Linked by Thom Holwerda on Thu 30th Sep 2010 23:04 UTC
Google A few months ago, Google open sourced the VP8 video codec as part of the WebM video project, to create a truly Free/free unencumbered video format for the web as an answer to the non-Free/free patent-encumbered H264 format. Today, Google launched a new image format for the web, WebP, which aims to significantly reduce the file size of photos and images on the web.
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RE[4]: Comment by hornett
by Valhalla on Fri 1st Oct 2010 20:57 UTC in reply to "RE[3]: Comment by hornett"
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Competitor? The very same guy also wrote a VP8 decoder for the ffmpeg project from scratch.
He's an active contributor to both worlds. I don't see him competing with his own software.

If you don't trust him, feel free to repeat his tests and compare the results.

He is a competitor. He is pushing X264 as the web standard for video, and he and other x264 devs are trying to get permission to dual-licence x264 so that they can charge money for propriety projects that want to incorporate x264. The fact that he and some other developers (he wasn't alone) wrote a vp8 decoder for the ffmpeg project does not change this.

No, good old Dark Shikaru has a little too much personal interest in x264 vs webm/webp for my taste. Also, why the heck did he use a motion video frame as source? Smells like a tailored test methinks.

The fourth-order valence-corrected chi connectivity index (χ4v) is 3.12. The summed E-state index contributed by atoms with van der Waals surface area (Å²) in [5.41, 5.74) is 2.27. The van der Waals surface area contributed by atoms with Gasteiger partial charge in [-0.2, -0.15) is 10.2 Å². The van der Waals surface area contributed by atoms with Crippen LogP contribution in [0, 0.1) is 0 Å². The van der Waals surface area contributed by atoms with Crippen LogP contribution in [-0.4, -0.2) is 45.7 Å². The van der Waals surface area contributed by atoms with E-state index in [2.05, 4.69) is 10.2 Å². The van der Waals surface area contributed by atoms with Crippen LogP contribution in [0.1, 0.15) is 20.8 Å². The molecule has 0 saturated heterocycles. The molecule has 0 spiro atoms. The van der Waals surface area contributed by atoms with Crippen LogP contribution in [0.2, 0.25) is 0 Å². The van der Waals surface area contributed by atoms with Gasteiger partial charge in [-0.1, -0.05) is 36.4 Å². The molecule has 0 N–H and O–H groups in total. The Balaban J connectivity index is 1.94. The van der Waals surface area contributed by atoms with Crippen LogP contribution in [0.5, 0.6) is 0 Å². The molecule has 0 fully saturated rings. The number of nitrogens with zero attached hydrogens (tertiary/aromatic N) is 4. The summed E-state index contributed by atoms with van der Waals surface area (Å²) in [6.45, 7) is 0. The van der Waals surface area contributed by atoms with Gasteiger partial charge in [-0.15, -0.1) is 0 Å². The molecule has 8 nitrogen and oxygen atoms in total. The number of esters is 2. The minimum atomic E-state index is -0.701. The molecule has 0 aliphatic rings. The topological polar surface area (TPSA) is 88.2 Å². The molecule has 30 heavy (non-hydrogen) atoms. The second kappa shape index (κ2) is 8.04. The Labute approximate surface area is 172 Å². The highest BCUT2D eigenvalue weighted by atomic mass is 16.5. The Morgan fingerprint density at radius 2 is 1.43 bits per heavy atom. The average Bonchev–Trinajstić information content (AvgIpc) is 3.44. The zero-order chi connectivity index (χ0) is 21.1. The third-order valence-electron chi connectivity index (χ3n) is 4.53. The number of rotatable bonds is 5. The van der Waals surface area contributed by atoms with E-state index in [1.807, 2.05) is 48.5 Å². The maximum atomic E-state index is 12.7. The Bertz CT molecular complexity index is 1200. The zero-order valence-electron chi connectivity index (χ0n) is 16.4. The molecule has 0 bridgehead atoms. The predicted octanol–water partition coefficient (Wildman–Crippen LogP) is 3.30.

I'll look forward to totally independant comparisons using a wide range of raw images (so that it won't favour either encoder) which can then be compared quality-wise between jpg and webp when encoded to the (near as possible) same file size.

Like I said earlier though, even if webp would prove to be a better format in terms of size/quality than jpeg I seriously doubt it will gain any traction. Jpeg dominates the web by being supported everywhere and being 'good enough' in terms of quality/size. I believe a new format would have to be so much better (quality/size, no submarine patent threat, permissive licencing) that it's simply a no-brainer to do the switch from jpeg even with the pain of transition, and I really don't see that webp is or ever will be that. Time will tell.

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